Phones, X-rays and more left behind at airport

Some items left behind by SIA passengers that were donated to The Salvation Army included cameras, tablets and mobile phones. The charity works with the Family Mega Hub store to charge and test electronic items such as tablets and smartphones before putting them on sale.
PHOTO: The Straits Times

From wigs and pets to everyday objects such as books and mobile phones, more travellers are leaving their items at the airport.

Last year, ground handler Sats, which manages about eight in 10 flights at Changi Airport, recovered more than 38,000 items on planes - or more than 100 items a day.

This is higher than the 32,000 items found in 2015 and more than double the number recovered in 2014.

Another 40,000 reports were lodged last year by people who had lost their belongings at the three passenger terminals.

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Some of the items left behind included sweaters, jackets, books and personal gadgets, as well as more unusual items such as X-ray films, dentures, surfboards and breast pumps.

Airlines said that travellers sometimes see this as a convenient way to discard unwanted items.

Strange range of unclaimed items left behind in KLIA and Changi Airport

  • KL International Airport, one of the busiest airports in the region, has amassed a range of quirky items left by absent-minded travellers.
  • Branded watches
  • Engagement rings
  • Passports, notebooks and handphones
  • There are voodoo dolls, ikan masin, durian and even a British Airways pilot’s cap, just to name a few.
  • Shelves of religious books
  • Boxes of unopened duty free cigarettes
  • Unopened duty free liquor
  • An Australian didgeridoo
  • Many of the items left behind are also from Bangladeshi workers
  • They purchase big ticket items that are overweight
  • This includes rice cookers and televisions
  • David Chng, project coordinator with Family Mega Hub store, charges and tests out smart phones, tablets and kindles, to prepare them for re-sale. The items were left behind by airline passengers and donated by the airline companies after they were not claimed.
  • A box of iphones that cannot be unlocked at Salvation Army at Tanglin Family Hub.
  • Electronics from handphones, tablets, cameras to speakers at Salvation Army at Tanglin Family Hub.
  • Airlines said that travellers sometimes see this as a convenient way to discard unwanted items.
  • A neck rest at Salvation Army at Tanglin Family Hub. It is one of the items that SIA passengers leave behind on planes and at airport terminals.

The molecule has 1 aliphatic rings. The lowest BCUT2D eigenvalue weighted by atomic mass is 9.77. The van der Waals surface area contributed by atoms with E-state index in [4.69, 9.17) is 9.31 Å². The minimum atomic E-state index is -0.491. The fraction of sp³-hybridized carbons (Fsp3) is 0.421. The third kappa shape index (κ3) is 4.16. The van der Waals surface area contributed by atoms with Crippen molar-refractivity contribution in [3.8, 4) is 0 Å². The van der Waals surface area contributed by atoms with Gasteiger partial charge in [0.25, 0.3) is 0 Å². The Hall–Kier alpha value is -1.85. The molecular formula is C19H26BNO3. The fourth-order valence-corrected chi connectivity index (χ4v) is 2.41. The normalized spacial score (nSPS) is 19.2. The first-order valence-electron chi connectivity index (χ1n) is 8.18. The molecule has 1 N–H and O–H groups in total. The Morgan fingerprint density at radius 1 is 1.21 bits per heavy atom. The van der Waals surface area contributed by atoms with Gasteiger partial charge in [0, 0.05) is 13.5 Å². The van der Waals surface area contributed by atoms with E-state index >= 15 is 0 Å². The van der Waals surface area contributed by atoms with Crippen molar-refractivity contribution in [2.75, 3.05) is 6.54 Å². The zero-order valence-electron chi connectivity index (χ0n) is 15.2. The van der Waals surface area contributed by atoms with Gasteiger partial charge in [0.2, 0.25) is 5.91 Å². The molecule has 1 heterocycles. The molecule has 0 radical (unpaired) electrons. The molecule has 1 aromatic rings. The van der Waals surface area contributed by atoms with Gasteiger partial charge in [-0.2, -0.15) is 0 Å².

• Smart watches at Salvation Army at Tanglin Family Hub. They are some of the items that SIA passengers leave behind on planes and at airport terminals.
  • Some of the unclaimed items include cameras, tablets and mobile phones.
  • There are even unwanted baby prams

In many cases, however, owners eventually remember they left something behind and make arrangements to recover the items.

A hamster in a cage, for example, was eventually reunited with its owner.

When owners do not turn up, attempts are made to track them down. For instance, if something is found in the seat pocket of an aircraft, attempts are made to reach the passenger who was in that seat, said Sats.

When Sats has difficulty contacting the passengers, the items are sometimes returned to the airline's head office after about a week.

Items that are not claimed are typically kept for about three months before being donated to charities such as The Salvation Army and the Singapore Red Cross.

In the past two years, Singapore Airlines (SIA) has donated about 6,300 items to The Salvation Army.

These are inspected and valued before being sold at the charity's thrift and online stores, said Mr Nicholas Tan, retail and marketing manager of Red Shield, The Salvation Army's social enterprise arm.

For example, mobile phones are tested to make sure they are working well. Those secured with passwords that cannot be cracked are typically taken apart and the components sold.

The charity made about $90,000 from selling items donated by SIA in the past two years, Mr Tan said.

Airlines said they do make announcements to remind people to ensure they have all their belongings with them before disembarking.

"To avoid unnecessary anxiety, passengers are advised to check under their seats, seat pockets and the overhead compartments thoroughly before disembarking," said the spokesman for Sats.

This article was first published on Jan 4, 2017.
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